A Community Guide to Reducing Wildlife Strikes

A Community Guide to Reducing Wildlife Strikes

Wildlife Strikes – A Safety Risk to All

A wildlife strike occurs when a moving aircraft collides with a bird or other wildlife. A strike can result in damages to aircraft, loss of engine power, flight delays and can put passenger safety at risk. Experts estimate that the annual cost attributed to damages from wildlife strikes in North America exceeds $500 million. One such significant incident is the 2009 wildlife strike that resulted in the aircraft losing power in both engines and landing in the Hudson River in New York, USA.

Land Use Around YWG

Winnipeg Richardson International Airport (YWG) is located in the northwest portion of Winnipeg, Manitoba and operates 24 hours a day, 7 days a week. The airport is surrounded by residential, recreational, commercial and industrial areas. Agricultural lands are located to the north and northwest of airport property.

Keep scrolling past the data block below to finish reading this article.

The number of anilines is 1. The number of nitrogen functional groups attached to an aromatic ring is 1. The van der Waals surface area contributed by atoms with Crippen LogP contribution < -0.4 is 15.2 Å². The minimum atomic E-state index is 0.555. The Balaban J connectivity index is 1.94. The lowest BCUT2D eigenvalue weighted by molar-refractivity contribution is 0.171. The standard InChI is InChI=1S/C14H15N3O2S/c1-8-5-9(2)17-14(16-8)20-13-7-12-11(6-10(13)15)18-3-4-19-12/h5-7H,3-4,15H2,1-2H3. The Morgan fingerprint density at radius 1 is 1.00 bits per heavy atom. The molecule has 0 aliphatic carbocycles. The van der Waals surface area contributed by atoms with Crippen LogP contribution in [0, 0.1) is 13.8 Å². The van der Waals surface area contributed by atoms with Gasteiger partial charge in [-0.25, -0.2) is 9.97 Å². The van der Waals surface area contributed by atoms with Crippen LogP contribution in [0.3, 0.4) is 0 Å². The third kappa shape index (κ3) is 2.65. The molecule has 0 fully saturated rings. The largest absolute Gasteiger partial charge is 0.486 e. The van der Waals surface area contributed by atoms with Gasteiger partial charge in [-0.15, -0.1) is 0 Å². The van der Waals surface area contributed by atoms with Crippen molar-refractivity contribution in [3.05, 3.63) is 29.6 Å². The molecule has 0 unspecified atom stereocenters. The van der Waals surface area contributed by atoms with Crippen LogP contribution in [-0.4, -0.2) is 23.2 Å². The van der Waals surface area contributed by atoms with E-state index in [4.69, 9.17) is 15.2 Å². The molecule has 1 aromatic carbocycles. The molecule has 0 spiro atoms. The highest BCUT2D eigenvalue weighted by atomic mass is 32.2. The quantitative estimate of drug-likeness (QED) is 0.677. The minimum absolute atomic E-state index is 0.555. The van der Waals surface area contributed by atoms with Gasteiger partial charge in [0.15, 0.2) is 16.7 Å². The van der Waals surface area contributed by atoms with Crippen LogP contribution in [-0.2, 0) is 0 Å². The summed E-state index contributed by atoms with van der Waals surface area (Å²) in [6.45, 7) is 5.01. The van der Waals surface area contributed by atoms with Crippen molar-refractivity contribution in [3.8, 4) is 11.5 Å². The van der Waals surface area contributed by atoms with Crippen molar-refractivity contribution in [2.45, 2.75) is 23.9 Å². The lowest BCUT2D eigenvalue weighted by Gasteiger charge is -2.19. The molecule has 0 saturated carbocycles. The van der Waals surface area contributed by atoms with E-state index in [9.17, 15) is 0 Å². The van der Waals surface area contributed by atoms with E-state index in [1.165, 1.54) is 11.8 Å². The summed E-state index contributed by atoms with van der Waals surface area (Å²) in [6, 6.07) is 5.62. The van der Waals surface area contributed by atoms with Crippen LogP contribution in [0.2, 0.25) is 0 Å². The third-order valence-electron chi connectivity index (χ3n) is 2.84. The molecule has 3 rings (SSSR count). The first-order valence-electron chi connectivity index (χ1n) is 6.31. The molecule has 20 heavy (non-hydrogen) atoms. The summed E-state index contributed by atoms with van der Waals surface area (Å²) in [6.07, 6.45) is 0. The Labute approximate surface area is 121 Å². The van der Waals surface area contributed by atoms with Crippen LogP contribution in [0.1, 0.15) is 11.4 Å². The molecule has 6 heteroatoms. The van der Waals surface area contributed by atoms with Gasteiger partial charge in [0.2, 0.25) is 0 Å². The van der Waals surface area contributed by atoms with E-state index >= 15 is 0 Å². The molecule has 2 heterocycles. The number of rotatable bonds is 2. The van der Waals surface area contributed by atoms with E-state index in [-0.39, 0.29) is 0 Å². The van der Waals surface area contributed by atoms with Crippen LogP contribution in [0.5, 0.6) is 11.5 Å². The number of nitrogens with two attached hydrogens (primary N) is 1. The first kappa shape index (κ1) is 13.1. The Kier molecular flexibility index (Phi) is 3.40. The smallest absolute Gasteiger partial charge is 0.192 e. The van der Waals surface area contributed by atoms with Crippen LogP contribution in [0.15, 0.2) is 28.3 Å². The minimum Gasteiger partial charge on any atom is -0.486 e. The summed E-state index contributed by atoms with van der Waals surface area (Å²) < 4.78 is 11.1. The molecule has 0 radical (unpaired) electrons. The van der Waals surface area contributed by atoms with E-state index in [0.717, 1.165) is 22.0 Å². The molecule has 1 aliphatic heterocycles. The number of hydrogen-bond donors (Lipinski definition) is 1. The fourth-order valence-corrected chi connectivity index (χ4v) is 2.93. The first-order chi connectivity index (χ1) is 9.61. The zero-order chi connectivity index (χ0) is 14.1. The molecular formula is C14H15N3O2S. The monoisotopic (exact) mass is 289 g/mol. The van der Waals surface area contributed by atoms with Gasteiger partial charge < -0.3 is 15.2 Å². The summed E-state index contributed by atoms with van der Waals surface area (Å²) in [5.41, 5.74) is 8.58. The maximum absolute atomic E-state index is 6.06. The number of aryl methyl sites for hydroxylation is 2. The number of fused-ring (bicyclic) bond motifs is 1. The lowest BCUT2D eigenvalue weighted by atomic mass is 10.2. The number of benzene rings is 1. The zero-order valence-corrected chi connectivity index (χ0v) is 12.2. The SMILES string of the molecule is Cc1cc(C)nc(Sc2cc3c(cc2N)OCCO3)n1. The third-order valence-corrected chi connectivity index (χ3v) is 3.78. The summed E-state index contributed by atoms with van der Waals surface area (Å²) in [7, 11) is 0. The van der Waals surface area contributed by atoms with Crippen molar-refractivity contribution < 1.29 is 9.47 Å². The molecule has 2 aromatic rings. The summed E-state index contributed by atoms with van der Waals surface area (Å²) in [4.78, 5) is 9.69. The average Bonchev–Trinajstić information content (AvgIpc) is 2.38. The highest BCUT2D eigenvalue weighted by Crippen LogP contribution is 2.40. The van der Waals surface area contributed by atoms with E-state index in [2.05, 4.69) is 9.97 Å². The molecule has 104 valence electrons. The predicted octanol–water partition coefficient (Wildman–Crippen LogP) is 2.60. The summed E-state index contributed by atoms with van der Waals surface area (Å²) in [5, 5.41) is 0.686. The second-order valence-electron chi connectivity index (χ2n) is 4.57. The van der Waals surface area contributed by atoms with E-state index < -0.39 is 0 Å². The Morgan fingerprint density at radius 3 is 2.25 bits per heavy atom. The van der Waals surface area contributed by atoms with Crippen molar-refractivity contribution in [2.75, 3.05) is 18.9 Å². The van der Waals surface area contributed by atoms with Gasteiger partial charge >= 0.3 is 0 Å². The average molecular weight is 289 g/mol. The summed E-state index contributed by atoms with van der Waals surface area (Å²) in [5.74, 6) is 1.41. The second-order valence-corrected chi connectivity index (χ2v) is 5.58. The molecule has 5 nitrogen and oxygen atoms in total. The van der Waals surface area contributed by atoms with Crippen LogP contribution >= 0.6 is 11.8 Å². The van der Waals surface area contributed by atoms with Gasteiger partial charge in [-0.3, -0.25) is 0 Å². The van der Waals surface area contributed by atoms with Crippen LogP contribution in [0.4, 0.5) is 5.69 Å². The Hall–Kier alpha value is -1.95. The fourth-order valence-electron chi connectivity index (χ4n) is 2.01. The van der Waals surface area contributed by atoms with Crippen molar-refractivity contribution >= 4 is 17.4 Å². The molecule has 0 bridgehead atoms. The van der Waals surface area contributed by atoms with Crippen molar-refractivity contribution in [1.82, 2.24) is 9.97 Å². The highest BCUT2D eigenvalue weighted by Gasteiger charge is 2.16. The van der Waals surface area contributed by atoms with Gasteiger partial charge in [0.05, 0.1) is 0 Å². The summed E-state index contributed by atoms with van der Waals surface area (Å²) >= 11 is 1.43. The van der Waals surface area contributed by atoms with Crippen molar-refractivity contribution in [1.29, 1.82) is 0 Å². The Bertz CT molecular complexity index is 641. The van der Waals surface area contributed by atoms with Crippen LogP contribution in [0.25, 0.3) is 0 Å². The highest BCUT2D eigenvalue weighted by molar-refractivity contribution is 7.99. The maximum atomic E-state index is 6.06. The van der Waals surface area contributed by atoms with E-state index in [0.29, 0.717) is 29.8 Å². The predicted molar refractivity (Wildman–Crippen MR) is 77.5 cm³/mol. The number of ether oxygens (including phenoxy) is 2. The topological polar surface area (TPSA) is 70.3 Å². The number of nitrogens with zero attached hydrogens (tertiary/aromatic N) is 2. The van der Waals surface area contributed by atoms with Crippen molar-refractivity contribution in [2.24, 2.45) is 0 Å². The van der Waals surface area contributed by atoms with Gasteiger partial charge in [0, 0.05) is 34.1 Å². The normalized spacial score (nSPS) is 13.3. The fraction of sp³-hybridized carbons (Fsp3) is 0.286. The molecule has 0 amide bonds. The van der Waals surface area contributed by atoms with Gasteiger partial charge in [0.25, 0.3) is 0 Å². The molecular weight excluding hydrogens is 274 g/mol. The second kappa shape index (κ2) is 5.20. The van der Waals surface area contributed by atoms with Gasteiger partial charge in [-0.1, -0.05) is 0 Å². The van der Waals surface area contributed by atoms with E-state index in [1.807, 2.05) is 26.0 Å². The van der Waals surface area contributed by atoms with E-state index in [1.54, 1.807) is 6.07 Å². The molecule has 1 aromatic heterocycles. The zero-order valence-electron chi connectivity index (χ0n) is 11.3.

Transport Canada established land use guidelines for areas near and around YWG to help lower the probability of a wildlife strike. Incompatible land use around airports falls into two zones:

The 8 km Hazard Zone that includes extremely hazardous uses like:

  • Food-waste landfill sites;
  • Garbage dumps; and
  • Certain agricultural activities that may either attract birds or adversely affect aircraft flight visibility. 

The 3.2 km Hazard Zone that includes moderately hazardous uses like:

  • Feedlots;
  • Specific agricultural practices;